u a go out a.1 bound-
onan except 4 c .-i..nall -
when it I- kicki.
clear over the roof. With a minimum of red tape and delay, a ball that lands
we- on the roof and rolls back off it into the "field" is immediately in play. One
so- of the features of a recent game (and a hazard connected with this field) oc-
bien- curred when one player's shoe flew off after a mighty kick, landed on the
den roof, and stayed there.
cu e Shown at right are V r'- .
haci the Warehouse lorobal.- -.
na lers, who, playing uith .
three men missing bhe-
cause of Sunday) tork.
hbal lost by 4---1 April !5
rde to the Lago Club team
ada In front, left to richr
Sdi are Francisco Lampe.
a. Captain, Milo Arend%.
Julio Bonafastio. J wec
Bislick, and Dioni-io.
Paesch. In back are
Emiliano Madur... Hen-
drik Oduber, Pedri.
Trappenburg, Sire Pie-.
2 tersz, and Supriano
0 van der Linden. On the team but not in the picture are Koolman, Phillips,
Jansen, and Hoek.
Shown at right is
the Artraco baseball:
team, Sport Parli,
140 years ago and run
44 ner-up last year I
Left to right ir j .
front are Leonari-
Hazel, Charles Hlel.
11 liger, Harry Legran
4 and Victor Hodge -
Back row, Thonma
9 Pantophlet, Antoni, d
3 Bryson (Captain)
George Alias (Man-
1 ager), Theodore Nadal, Alfonso Wilson, and Bernardo Baptist. After dropping
0 the opening game of the season to the hard-hitting Garage men 20 to 3, Ar-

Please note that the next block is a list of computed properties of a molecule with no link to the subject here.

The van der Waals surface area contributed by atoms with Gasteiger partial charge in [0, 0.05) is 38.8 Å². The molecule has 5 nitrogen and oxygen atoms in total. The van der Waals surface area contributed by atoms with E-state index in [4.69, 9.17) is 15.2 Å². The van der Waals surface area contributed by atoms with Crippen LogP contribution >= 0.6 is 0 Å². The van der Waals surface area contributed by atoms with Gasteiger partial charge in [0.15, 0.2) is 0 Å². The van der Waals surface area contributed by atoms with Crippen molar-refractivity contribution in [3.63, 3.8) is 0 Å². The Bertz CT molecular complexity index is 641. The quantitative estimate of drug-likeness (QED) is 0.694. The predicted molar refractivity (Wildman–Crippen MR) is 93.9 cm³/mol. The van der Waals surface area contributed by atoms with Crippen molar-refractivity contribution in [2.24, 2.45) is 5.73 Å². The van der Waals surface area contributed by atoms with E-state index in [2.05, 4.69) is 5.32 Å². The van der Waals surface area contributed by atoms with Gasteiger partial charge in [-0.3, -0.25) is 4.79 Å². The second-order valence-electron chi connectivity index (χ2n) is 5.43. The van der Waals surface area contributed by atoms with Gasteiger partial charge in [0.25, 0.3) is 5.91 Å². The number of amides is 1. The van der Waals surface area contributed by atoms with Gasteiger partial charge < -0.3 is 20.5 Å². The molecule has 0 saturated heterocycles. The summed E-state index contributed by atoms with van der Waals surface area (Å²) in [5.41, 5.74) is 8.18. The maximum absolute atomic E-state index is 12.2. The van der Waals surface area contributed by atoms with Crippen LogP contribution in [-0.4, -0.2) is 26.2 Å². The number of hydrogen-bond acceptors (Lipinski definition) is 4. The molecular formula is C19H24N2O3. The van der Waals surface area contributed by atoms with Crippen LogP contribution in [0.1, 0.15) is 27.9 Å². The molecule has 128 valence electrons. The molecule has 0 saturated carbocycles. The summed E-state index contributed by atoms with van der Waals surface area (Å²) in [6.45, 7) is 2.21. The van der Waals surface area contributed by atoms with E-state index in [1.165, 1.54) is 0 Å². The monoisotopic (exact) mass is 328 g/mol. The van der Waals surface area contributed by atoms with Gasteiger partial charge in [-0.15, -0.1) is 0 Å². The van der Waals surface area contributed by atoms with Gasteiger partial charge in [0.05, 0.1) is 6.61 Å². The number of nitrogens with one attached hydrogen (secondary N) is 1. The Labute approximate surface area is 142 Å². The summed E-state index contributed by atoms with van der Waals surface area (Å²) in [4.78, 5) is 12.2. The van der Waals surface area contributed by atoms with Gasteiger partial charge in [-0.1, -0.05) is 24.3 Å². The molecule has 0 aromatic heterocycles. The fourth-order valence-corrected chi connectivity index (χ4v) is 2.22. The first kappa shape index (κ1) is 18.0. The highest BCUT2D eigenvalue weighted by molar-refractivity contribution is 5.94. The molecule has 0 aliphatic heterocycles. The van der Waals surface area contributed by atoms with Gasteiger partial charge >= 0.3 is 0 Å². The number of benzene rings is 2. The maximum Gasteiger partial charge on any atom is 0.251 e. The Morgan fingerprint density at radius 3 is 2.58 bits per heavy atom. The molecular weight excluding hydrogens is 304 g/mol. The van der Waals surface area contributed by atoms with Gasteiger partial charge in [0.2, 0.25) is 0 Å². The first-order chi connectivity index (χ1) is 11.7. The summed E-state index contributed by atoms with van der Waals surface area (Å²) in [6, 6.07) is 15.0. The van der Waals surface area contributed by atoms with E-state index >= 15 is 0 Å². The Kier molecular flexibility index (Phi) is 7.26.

traco won its next two starts, shutting out San Lucas 2 to 0 and out-hitting
6 the new Independiente outfit to win 8 to 5. The three experienced teams from
0 last year's league are tied up in the lead, but the rookies El Cubano and In-
8 dependiente make up in enthusiasm what they lack in experience, and there's
5 a long schedule ahead in which they can develop the playing skill that wins.
ARUBA ESSO NEWS
ARUBA ESSO NEWS
FIs. 135 in C.Y.I. Awards Won by Ten Employees SINGAPORE
MAY 14, 1943
From page 5
Ten men received
eleven C.Y.I. awards i
April 29, with Jose
Eduardo ringing the
bell twice with two
Fls. 10 ideas. The N
highest award of /
the group, for FIs.
25, went to Felix
Dirksz, for his sug-
gestion to build a
fire line to the
A feature of the
award meeting, at
which F.S. Campbell
presided, was the
assignment of one
of the awards to a
tion. Frank Sarran, ,
who received Fls.
10, asked that the
C. Y. I. Committee
transmit his award
to the British Red -
Cross, and this is .
Desire Marques, who probably
established a frequency-record, was pre-
sent to receive his seventh award under
the C.Y.I. plan.
Details of the various awards follow:
Eduard Juda, Fls. 10, Build walkway
to sample line at Alky Plant; Jose
Eduardo, Fls. 10, Erect wooden plat-
form around valves of fire-water spray
system of C.W.S. and A.T. Plants;
Frank Sarran, Fls. 10, Change location
of foamite connection valves to out-of-
the-way spot; David Vlaun, Fls. 10, Use
of can with spout for taking T.S.D.
samples; Felix Dirksz, Fls. 25, Install
fire line to dump; John Keller, Fls. 10,
Install hinges on two cover plates on
service water strainers at Pitch Stills;
Julio Geerman, Fls. 10, Make provisions
for cutting paper gaskets for screw top
bottles at laboratories; Joseph Fleming,
FIs. 10, Install walkways over lines at
tanks 153 and 395; Jose Eduardo, Fls.
10, Relocate shower at 100% water
column of east treating unit; Desire
Marques, Fls. 10, Relocate the two
lights at east end of the C.R.S.; Joseph